Birth of the first weather report
James Glaisher was born in Rotherhead, London, England in 1809. Glaisher’s parents moved his family to historic Greenwich when he was very young, an observatory like a castle – the Royal Observatory stands in Greenwich Park surrounded by trees. When the 20-year-old Glaisher first stepped into the observatory, he was attracted by the various instruments in it. Little did the young Glaisher know that he would start out here and become famous all over the world.
After two years of topographic surveying work in the mountains of West Ireland, Glaisher returned to London, got a job as a mathematical calculator at the Observatory of Cambridge University, and met George Biddle, who was eight years older than himself. Airy. In 1835, after Airy was appointed as Royal Astronomer, he immediately transferred Glaisher back to the Royal Observatory, and began to carry out drastic reforms to the Observatory. This reform became an important turning point in Glaisher’s career. Since then, his talent began to blossom in meteorology.
As early as 1823, John Daniel criticized the rough and backward observation methods at that time in his “Essays on Meteorology”. Crude instruments, careless observation attitudes, and unplanned observation times make it difficult to guarantee the accuracy of meteorological data. The development of meteorology seems to have entered a bottleneck period. Twenty years later, Glaisher realized that the observatory had the same problem. In his view, improving data quality is the only key to breaking through the bottleneck.
Glaisher has been committed to finding more sophisticated observation instruments, and has customized special brackets for the instruments to ensure the consistency of the data at the same level and minimize the interference of the surrounding environment on the observation work as much as possible. Glaisher creatively made a schedule for daily observations. In the following days, he and his assistants strictly followed the plan to observe, accurately recording the changes in wind direction, wind force, cloud type, cloud coverage, and airflow. And weather data such as sunshine intensity.
Improvements in observation methods have greatly improved the quality of observatory observation data, but Glaisher knows that the data of a single station is still weak in the face of unpredictable weather. Glaisher didn’t stop there. With the development of the times, his desire to explore the weather became stronger.
Mathematical statistics gained general acceptance in the 1840s, when numbers and reasoning quantified facts were admired. Fascinated by numbers, Glaisher set out to study weather statistics. With the convenience of his position at the Greenwich Observatory, he continued to write and communicate with meteorological liaison officers in various places, and deliberately developed reliable participants to obtain more accurate and detailed meteorological data. In addition, Glaisher also used his spare time to carry the improved observation equipment with him, take the railway to visit liaison officers across the UK, record the latitude and longitude of observation stations around the country, assist them in maintaining the instrument, and demonstrate the method of reading data. In this way, with “passion like across the Atlantic”, Glaisher drew up a meteorological network dominating the British territory.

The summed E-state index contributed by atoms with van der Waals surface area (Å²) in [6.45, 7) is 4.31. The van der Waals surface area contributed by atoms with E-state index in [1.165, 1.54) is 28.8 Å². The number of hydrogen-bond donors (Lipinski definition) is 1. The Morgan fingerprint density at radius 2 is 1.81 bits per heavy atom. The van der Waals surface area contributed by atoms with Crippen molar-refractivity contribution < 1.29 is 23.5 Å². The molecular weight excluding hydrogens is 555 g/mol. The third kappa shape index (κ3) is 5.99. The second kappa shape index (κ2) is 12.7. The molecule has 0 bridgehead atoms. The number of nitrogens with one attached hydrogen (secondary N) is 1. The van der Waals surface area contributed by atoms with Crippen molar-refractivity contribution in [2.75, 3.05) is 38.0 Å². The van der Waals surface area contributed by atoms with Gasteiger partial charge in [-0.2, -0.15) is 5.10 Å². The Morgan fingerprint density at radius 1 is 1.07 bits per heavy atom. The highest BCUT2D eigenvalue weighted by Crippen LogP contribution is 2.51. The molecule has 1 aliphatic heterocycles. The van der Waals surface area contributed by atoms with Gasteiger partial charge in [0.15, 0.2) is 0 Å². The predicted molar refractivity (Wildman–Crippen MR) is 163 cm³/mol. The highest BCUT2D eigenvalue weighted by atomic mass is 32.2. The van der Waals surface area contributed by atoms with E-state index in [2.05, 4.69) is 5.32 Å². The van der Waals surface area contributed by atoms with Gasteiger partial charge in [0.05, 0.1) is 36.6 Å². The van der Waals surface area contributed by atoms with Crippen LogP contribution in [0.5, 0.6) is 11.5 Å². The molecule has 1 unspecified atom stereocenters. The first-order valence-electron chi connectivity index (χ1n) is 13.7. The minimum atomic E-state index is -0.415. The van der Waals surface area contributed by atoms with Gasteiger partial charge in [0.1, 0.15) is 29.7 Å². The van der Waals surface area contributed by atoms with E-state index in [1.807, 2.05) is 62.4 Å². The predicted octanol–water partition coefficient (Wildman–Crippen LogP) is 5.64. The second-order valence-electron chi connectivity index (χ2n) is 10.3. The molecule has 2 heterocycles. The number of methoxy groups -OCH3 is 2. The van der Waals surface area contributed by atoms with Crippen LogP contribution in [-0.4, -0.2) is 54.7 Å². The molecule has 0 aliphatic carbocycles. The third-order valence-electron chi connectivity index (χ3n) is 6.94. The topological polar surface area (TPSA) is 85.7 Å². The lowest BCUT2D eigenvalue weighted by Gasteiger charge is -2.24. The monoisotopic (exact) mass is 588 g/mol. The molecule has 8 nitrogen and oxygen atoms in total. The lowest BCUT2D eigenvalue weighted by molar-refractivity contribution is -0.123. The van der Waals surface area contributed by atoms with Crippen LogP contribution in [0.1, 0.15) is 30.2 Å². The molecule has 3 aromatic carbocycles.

In May 1844, the “Illustrated London News” published a feature report on the newly built Slough Telegraph Station, which marked the breakthrough of electromagnetic telegraphy in Britain. The development of telegraph technology facilitated the development of meteorological communication network and made it possible to collect meteorological data in real time.
In the late summer of 1848, with “rainy and bad weather” threatening the farm’s crops, an editor at the Daily News wrote to Glaisher asking if he could provide some up-to-date weather information. Glaisher took this opportunity to offer newspapers a new and experimental weather service, drawing on his previously established meteorological network and developed telegraph technology. On August 31, 1848, the “Daily News” published the first weather report in human history. You can know the weather conditions of the whole country through the weather report published in Daily News.
Due to its novel and practical content, the weather report was not only frequently conveyed and discussed among the public, but also aroused enthusiastic responses from the scientific community, and even gave rise to the view that “it is likely to have great scientific value”. For a time, the entire scientific community set off an upsurge in meteorological research, and various meteorological research activities continued to emerge in various places. Since then, meteorology has entered the public eye, and topics and information about meteorology have been paid attention to and disseminated by more and more people.
On August 8, 1851, in Hyde Park in central London, Glaisher was invited to show the public his own weather map. Over the past two years, Glaisher has improved the weather report, drawing weather maps on the map based on the weather data on the report. This weather map contains information such as wind direction, pressure value, temperature, etc. For the first time, visitors to the exhibition saw the weather conditions of the whole country directly. The birth of the first weather report means that meteorology has opened a new chapter of attention. This is a great start. Today, many scientists and volunteers from all over the world are still devoted to the exploration, experimentation and research of meteorology with great enthusiasm. It is believed that more weather codes will be deciphered in the future.